University of Vermont

The College of Arts and Sciences

Department of Psychological Science

Department of Psychological Science Colloquia

Every year the Department of Psychological Science hosts a variety of colloquia in which distinguished national and international scholars visit UVM to discuss their research. Our colloquia are open to all, though some require prior registration due to limited seating.

Stacey Sigmon, Ph.D.

Stacey Sigmon Research Associate Professor of Psychiatry
Director, Chittenden Center
Department of Psychiatry
University of Vermont College of Medicine
Parametric Evaluation of Buprenorphine Taper Duration for Prescription Opioid Abuse
May 14, 2010

Despite alarming increases in abuse of prescription opioids (PO) such oxycodone (OxyContin®, Percocet®), little is known about effective treatments. Some initial data suggest that PO abusers may be less severe than heroin abusers and may avoid maintenance therapies due to the stigma associated with them. Thus, while extended agonist maintenance may eventually be deemed necessary, it is important to know if a meaningful subset of PO abusers may not require long-term maintenance, especially for younger and/or less severe patients.

We have recently completed a NIDA-funded, 12-week randomized clinical trial evaluating brief outpatient buprenorphine taper for treating PO abusers. PO-dependent outpatients (N=70) received brief buprenorphine stabilization and random assignment to a 1-, 2- or 4-week taper, followed by oral naltrexone maintenance for those who successfully tapered. All received double-blind, double-dummy medication administration, intensive behavioral therapy and staff-observed collection of urine specimens for on-site urine toxicology testing.

Outcome data suggest that the 4-week taper produces striking improvements over the briefer tapers that are largely sustained after transition to naltrexone. These 4-week taper outcomes are 2-3 fold better than those seen in prior studies of outpatient BUP detoxification. More specifically, success rates have averaged 24% immediately following BUP taper in previous studies (Becker et al., 2001; Ling et al., 2005, 2009; Woody et al., 2008; Wright et al., 2007) compared to our present success rates of 64% at end of taper and 50% 8 weeks after the end of the taper.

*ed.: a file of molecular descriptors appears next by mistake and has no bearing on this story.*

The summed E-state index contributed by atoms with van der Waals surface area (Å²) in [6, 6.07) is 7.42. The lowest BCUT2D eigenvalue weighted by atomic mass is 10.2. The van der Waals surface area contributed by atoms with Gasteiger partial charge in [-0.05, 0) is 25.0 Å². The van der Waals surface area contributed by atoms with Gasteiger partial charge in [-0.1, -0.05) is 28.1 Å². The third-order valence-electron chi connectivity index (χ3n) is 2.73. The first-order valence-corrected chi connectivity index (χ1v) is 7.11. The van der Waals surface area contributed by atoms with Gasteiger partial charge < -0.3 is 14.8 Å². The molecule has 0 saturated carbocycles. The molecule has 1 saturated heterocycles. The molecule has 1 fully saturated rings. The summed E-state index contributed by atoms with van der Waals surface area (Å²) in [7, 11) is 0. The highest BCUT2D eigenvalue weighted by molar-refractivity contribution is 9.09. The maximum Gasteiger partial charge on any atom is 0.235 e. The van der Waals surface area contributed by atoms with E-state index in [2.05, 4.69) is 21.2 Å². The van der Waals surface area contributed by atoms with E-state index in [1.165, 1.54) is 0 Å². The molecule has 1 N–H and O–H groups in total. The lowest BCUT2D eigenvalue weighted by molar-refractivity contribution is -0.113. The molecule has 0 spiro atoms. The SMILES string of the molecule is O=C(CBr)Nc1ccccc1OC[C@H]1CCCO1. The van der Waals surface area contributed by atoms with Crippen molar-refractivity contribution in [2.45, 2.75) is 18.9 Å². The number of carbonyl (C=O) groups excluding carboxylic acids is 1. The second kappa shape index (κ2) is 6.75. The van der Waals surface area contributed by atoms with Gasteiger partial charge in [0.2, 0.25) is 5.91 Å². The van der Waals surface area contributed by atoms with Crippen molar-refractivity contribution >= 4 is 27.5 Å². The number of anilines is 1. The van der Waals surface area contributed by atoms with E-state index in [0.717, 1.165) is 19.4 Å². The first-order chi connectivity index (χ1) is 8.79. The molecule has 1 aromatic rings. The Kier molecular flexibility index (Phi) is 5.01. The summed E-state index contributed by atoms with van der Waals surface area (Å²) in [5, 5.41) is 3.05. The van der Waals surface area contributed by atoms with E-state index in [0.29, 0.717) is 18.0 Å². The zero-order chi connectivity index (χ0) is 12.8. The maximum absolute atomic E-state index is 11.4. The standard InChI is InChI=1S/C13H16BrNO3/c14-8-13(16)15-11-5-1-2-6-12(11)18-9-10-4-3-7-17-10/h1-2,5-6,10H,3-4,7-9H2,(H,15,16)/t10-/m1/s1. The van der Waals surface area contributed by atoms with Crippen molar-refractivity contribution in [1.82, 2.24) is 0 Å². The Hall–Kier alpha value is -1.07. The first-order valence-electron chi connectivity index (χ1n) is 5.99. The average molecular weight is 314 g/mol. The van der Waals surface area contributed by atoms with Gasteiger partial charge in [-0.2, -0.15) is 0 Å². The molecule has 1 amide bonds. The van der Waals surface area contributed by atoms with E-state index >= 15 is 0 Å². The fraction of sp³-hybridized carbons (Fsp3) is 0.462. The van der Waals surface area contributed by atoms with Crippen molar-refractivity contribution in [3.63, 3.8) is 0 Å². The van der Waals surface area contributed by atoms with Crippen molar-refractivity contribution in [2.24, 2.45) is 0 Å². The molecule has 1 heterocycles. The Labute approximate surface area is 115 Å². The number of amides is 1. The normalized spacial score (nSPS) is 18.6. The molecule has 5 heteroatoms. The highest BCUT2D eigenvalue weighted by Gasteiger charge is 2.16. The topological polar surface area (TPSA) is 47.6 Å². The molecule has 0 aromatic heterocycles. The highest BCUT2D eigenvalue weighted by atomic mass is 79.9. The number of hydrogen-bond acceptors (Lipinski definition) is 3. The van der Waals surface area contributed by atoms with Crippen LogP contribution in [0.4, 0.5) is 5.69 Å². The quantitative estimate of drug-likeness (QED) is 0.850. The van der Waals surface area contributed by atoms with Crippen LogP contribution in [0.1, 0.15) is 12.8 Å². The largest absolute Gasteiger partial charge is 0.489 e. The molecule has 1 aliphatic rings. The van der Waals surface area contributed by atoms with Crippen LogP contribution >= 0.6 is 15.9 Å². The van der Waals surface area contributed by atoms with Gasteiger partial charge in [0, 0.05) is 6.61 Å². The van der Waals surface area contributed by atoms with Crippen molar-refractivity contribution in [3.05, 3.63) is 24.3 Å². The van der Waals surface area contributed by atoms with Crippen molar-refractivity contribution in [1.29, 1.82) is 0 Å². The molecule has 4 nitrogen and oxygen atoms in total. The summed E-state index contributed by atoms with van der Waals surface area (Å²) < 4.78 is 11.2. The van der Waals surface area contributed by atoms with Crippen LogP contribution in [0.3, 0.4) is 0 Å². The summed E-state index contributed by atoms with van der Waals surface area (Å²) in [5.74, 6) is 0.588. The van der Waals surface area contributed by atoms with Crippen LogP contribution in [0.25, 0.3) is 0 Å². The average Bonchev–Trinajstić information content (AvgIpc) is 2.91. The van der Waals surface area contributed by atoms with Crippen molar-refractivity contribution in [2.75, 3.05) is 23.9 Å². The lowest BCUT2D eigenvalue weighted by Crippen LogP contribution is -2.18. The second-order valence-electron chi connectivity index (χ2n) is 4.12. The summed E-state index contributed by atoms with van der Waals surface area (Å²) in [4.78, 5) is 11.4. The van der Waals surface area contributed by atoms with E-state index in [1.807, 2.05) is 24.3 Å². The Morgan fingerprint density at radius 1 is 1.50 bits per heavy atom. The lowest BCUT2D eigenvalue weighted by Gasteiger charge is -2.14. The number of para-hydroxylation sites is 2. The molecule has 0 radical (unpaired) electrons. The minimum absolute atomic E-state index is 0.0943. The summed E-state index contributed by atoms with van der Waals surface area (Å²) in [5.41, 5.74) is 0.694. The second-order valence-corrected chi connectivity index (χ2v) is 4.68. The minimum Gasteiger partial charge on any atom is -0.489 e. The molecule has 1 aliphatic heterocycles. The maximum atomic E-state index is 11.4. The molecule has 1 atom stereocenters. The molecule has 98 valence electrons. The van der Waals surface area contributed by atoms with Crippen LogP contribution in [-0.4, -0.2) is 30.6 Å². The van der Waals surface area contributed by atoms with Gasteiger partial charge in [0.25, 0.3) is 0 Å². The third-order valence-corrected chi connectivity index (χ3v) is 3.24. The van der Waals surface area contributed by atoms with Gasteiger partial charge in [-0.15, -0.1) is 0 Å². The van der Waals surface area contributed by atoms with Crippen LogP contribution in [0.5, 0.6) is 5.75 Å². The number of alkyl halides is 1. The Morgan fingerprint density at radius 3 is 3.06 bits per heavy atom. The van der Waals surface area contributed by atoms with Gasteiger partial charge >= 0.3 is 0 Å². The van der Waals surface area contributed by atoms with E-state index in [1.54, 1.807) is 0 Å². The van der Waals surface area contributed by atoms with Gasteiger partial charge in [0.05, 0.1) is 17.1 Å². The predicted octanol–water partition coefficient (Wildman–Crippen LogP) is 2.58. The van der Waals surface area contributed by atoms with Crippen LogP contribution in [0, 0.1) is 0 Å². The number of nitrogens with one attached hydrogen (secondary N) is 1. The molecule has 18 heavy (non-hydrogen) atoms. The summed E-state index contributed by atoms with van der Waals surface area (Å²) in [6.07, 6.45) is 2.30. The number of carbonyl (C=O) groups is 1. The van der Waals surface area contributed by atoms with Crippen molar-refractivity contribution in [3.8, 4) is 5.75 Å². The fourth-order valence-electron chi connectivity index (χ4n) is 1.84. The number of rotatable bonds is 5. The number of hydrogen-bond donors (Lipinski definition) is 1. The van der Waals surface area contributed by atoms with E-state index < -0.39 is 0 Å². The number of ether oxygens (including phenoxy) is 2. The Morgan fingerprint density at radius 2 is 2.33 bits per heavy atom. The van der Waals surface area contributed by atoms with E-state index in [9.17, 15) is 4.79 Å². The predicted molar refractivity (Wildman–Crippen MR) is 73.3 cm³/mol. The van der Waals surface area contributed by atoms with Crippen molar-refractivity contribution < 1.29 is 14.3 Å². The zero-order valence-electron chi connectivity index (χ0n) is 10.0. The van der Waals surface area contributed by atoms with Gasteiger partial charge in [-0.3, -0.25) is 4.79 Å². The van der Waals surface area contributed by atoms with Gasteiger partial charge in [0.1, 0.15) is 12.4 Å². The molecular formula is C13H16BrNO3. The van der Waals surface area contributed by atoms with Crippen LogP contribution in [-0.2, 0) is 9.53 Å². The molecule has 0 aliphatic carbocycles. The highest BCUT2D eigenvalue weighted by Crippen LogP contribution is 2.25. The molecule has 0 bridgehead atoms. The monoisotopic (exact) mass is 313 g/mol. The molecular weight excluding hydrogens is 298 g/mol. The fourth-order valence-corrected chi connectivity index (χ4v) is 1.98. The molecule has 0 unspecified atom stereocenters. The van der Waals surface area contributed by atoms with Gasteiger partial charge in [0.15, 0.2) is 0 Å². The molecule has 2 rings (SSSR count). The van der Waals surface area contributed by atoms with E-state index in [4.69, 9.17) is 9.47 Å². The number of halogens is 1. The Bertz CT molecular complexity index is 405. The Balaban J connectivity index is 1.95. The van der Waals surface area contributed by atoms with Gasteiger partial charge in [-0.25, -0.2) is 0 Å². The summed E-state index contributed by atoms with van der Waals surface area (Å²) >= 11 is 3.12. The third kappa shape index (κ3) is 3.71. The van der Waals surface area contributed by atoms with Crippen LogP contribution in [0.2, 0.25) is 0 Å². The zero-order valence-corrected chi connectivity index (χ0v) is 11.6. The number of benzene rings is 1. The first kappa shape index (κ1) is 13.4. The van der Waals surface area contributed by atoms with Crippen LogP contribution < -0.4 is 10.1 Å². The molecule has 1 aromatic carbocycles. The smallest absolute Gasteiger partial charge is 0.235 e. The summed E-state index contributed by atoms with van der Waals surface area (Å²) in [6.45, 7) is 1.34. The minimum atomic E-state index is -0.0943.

Taken together, our results suggest that a meaningful subset of PO abusers may respond to a 4-week outpatient BUP taper. Future research should further extend this parametric investigation of buprenorphine taper duration for this important clinical population.

Supported by: NIDA R01 DA019989 and T32 DA007242

Paul Whalen, Ph.D.

Paul Whalen Associate Professor
Department of Psychological and Brain Sciences
Dartmouth College
Dennis Repole Memorial Lecture
Human Neuroimaging Studies of Facial Expression and their Implications for Normal and Pathological Anxiety
April 29, 2010

Non-human animal neuroscience research has offered much information concerning the circuitry involved in the acquisition and expression of conditioned responses to events that predict biologically-relevant outcomes. The obvious strength of this work lies in its ability to assert control over a given subject’s reinforcement history. But human volunteers come to our studies with a reinforcement history of their own. Given that human faces constitute a rich source of predictive social information, we present our human subjects with pictures of facial expressions of emotion with the assumption that the past predictive value of these expressions will command the respect of circuits involved in the acquisition and/or expression of biologically-relevant learning.

In this talk, I will show how the use of pictures of facial expressions as experimental stimuli has informed our understanding of normal social, emotional functioning. In addition, we will see that facial expressions also evoke activity through a prefrontal-amygdala circuit that, when compromised, is hypothesized to play a role in the breakdown of emotional regulation prevalent in mood and anxiety disorders.

Stephen Hinshaw, Ph.D.

Stephen Hinshaw Chair and Professor
Psychology Department
University of California-Berkeley